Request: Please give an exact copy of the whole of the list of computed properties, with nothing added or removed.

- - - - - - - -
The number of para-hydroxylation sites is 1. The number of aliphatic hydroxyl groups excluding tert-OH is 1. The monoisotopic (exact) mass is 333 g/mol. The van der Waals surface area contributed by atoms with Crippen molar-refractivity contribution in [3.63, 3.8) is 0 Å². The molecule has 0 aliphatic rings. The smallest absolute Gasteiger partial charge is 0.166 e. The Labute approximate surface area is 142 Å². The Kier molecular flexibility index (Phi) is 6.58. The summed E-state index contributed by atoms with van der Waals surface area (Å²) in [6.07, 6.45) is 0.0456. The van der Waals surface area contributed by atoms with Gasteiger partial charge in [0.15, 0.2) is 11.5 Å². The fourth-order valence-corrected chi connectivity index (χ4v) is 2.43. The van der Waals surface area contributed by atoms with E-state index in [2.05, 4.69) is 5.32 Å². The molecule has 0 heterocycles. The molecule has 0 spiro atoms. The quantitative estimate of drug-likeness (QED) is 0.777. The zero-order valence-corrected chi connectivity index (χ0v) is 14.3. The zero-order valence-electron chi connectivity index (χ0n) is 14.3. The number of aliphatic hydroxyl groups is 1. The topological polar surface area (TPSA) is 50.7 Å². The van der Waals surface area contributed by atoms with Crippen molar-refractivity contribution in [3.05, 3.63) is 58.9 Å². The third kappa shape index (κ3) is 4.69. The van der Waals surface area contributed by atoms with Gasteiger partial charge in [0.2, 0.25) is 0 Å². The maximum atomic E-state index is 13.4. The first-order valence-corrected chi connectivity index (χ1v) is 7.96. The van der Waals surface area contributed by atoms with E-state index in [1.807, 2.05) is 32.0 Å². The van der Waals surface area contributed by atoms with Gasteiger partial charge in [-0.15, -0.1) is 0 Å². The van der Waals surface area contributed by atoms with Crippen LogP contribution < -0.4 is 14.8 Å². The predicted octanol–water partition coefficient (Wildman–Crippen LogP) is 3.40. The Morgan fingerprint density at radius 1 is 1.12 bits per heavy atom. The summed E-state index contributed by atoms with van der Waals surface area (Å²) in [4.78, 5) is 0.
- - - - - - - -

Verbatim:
The number of para-hydroxylation sites is 1. The number of aliphatic hydroxyl groups excluding tert-OH is 1. The monoisotopic (exact) mass is 333 g/mol. The van der Waals surface area contributed by atoms with Crippen molar-refractivity contribution in [3.63, 3.8) is 0 Å². The molecule has 0 aliphatic rings. The smallest absolute Gasteiger partial charge is 0.166 e. The Labute approximate surface area is 142 Å². The Kier molecular flexibility index (Phi) is 6.58. The summed E-state index contributed by atoms with van der Waals surface area (Å²) in [6.07, 6.45) is 0.0456. The van der Waals surface area contributed by atoms with Gasteiger partial charge in [0.15, 0.2) is 11.5 Å². The fourth-order valence-corrected chi connectivity index (χ4v) is 2.43. The van der Waals surface area contributed by atoms with E-state index in [2.05, 4.69) is 5.32 Å². The molecule has 0 heterocycles. The molecule has 0 spiro atoms. The quantitative estimate of drug-likeness (QED) is 0.777. The zero-order valence-corrected chi connectivity index (χ0v) is 14.3. The zero-order valence-electron chi connectivity index (χ0n) is 14.3. The number of aliphatic hydroxyl groups is 1. The topological polar surface area (TPSA) is 50.7 Å². The van der Waals surface area contributed by atoms with Crippen molar-refractivity contribution in [3.05, 3.63) is 58.9 Å². The third kappa shape index (κ3) is 4.69. The van der Waals surface area contributed by atoms with Gasteiger partial charge in [0.2, 0.25) is 0 Å². The maximum atomic E-state index is 13.4. The first-order valence-corrected chi connectivity index (χ1v) is 7.96. The van der Waals surface area contributed by atoms with E-state index in [1.807, 2.05) is 32.0 Å². The van der Waals surface area contributed by atoms with Gasteiger partial charge in [-0.15, -0.1) is 0 Å². The van der Waals surface area contributed by atoms with Crippen LogP contribution < -0.4 is 14.8 Å². The predicted octanol–water partition coefficient (Wildman–Crippen LogP) is 3.40. The Morgan fingerprint density at radius 1 is 1.12 bits per heavy atom. The summed E-state index contributed by atoms with van der Waals surface area (Å²) in [4.78, 5) is 0.